SYDNEY/MELBOURNE (Reuters) - In the world’s biggest iron ore loading hub, Western Australia’s Port Hedland, huge vessels line up near the red-dirt coast, waiting to be loaded with the sought-after steel-making material.
Further south, the state’s wheatbelt has started planting the year’s main crop, buoyed by high grains prices and global demand for flour.
With its commodities sector suffering only minor disruptions from the coronavirus, Western Australia is currently one of the world’s few bright spots, even as the wider national economy faces its first recession in three decades.
Economists, miners and farmers believe global demand for food and iron ore will mark a return to prosperity for a region that fell into the doldrums in 2014.
Farmer Lyndon Mickel recently started planting wheat on his 6,000 hectare property near Esperance in the state’s southern wheatbelt. He sees “business as usual” with good selling prices for grains in the past month.
“Someone needs to maintain that supply of produce for home cooking and wheat for pasta - and it may as well be us,” Mickel said.
Australia is one of the world’s largest wheat producers with Western Australia’s grain exports accounting for roughly 40% of the national total. Strong global prices are partly due to Russia, another major producer, curbing exports due to concerns about a domestic shortage.
Australia, like other countries, closed its borders and shut down almost all domestic travel in March to halt the local coronavirus spread.
Those measures appear to have worked with the national new infection rate now below 1% from a peak of about 25%. Australia has recorded around 6,800 infections and 96 deaths.
Western Australia has succeeded in stopping almost all new infections.
Analysts now expect the state to lead a national recovery.
“Western Australia is less dependent on international tourism, which will be the last thing to come back. It is a massive provider of iron ore and prices have held up,” AMP Capital chief investment strategist Shane Oliver told Reuters.
While public finances in other states and at a federal level are expected to deteriorate, as revenues plunge and spending balloons, Western Australia is expected to maintain a balanced budget, economists say.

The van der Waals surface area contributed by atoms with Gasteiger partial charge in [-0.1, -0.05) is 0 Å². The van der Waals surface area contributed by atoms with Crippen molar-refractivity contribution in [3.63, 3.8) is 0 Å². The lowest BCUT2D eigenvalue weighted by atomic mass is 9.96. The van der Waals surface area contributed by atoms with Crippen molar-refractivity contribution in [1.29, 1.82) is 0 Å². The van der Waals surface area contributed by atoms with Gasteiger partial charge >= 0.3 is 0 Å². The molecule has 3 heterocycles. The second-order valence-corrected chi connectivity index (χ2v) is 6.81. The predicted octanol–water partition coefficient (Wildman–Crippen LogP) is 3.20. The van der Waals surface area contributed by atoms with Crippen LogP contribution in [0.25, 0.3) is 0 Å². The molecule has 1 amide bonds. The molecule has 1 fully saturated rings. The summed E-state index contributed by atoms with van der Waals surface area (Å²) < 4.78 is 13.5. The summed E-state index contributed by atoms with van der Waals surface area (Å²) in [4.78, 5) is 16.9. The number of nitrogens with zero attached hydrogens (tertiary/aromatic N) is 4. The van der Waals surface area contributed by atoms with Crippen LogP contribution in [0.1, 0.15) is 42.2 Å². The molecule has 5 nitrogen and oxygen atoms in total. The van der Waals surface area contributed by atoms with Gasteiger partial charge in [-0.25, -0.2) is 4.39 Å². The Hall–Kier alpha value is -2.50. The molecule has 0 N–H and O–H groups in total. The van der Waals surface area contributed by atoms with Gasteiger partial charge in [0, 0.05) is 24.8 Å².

Fuelling export demand is China’s own cautious emergence from the economic paralysis caused by the outbreak.
Australia’s government in March forecast iron ore exports worth A$101 billion ($65.1 billion) in the financial year ending June 30, up from $79 billion a year earlier.
Iron ore prices have remained resilient, holding around $80-85 per tonne throughout the pandemic, backed by production cuts from Brazil’s Vale and export curbs elsewhere.
Prices are expected to hold up as governments spend on steel-heavy projects to revive growth.
Shipments are proceeding in full, said John Finch, general manager of operations at Australia’s Pilbara Ports, which channels the world’s biggest iron ore exports.
“March was our third highest throughput month ever. We haven’t missed a beat. The demand is very, very high and we still have the same 30 or 40 ships sitting off the port waiting to come in,” he told Reuters.
A decade ago, while many countries were dealing with the global financial crisis, pubs in some West Australian boom towns were selling beer to highly paid mine workers at about twice the normal price seen elsewhere in the country.
That strong growth came to an end in 2014 as China’s industrial demand declined significantly, triggering a fall in local property prices.
Still, the state’s economy remains highly export-dependent with 80% of its agricultural production and almost all its ore sent overseas.
Overhanging its more upbeat outlook are several risks, including a possible second wave of infections.
Australia is also engaged in a hostile diplomatic dispute with Beijing over Canberra’s push for an international inquiry into the coronavirus, drawing threats of a trade backlash.
Broker Argonaut Securities warns iron ore prices could fall if there is a prolonged global slump in steel demand.
And while many West Australian farms have good sub-soil moisture, most are yet to receive a planting rain needed for a good harvest.
For now, however, real demand from China has given the state and wider national economy a much needed tailwind.
Last week, Fortescue Metals Group, the world’s fourth biggest iron ore miner, forecast record shipments.
“Our iron ore shipments have continued as planned...we’ve seen strong ongoing demand for our products,” Fortescue Chief Executive Elizabeth Gaines said.
Reporting by Jonathan Barrett and Melanie Burton; Editing by Sam Holmes